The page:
The impact of food inflation on urban poverty and its monetary cost: some back-of-the-envelope calculations
AbstractThis article uses a sample of 72 developing countries to estimate the change in the cost of alleviating urban poverty brought about by the recent increase in food prices. This cost is approximated by the change in the poverty deficit (PD), that is, the variation in financial resources required to eliminate poverty under perfect targeting. The results show that, for most countries, the cost represents less than 0.2% of gross domestic product. However, in the most severely affected, it may exceed 3%. In all countries, the change in the PD is mostly due to the negative real income effect of those households that were poor before the price shock, while the cost attributable to new households falling into poverty is negligible. Thus, in countries where transfer mechanisms with effective targeting already exist, the most cost-effective strategy would be to scale up such programs rather than designing tools to identify the new poor. Copyright (c) 2008 International Association of Agricultural Economists.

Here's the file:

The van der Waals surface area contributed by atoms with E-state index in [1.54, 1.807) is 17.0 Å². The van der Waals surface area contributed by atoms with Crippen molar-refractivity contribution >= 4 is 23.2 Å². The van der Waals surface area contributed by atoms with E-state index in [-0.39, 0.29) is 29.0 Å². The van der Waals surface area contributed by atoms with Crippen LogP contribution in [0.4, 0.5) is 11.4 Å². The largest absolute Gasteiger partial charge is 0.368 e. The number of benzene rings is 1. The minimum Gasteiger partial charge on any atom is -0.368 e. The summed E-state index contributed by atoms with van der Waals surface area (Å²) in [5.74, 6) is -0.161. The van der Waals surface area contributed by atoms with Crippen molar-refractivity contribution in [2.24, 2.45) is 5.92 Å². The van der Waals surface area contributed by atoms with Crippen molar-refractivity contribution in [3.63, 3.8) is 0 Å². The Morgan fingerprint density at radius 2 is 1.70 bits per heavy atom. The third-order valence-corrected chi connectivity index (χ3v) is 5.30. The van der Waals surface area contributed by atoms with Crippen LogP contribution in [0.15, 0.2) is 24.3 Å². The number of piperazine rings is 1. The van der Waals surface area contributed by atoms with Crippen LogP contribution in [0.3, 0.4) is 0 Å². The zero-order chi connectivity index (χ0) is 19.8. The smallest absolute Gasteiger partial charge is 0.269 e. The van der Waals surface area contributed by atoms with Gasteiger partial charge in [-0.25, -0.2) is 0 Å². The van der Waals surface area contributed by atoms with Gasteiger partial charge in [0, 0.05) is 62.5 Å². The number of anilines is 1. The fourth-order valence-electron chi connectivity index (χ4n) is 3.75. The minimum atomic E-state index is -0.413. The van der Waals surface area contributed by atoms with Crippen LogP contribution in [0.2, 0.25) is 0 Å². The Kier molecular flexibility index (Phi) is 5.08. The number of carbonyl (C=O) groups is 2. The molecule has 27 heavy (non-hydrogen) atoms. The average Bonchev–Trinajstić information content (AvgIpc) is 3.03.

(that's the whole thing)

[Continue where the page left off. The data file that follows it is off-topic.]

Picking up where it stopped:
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Bibliographic InfoArticle provided by International Association of Agricultural Economists in its journal Agricultural Economics.
Volume (Year): 39 (2008)
Issue (Month): s1 (November)
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Web page: http://www.blackwellpublishing.com/journal.asp?ref=0169-5150
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- Dessus, Sebastien & Herrera, Santiago & de Hoyos, Rafael, 2008. "The impact of food inflation on urban poverty and its monetary cost : some back-of-the-envelope calculations," Policy Research Working Paper Series 4666, The World Bank.
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- Jed Friedman & James Levinsohn, 2001. "The Distributional Impacts of Indonesia's Financial Crisis on Household Welfare: A "Rapid Response" Methodology," NBER Working Papers 8564, National Bureau of Economic Research, Inc.
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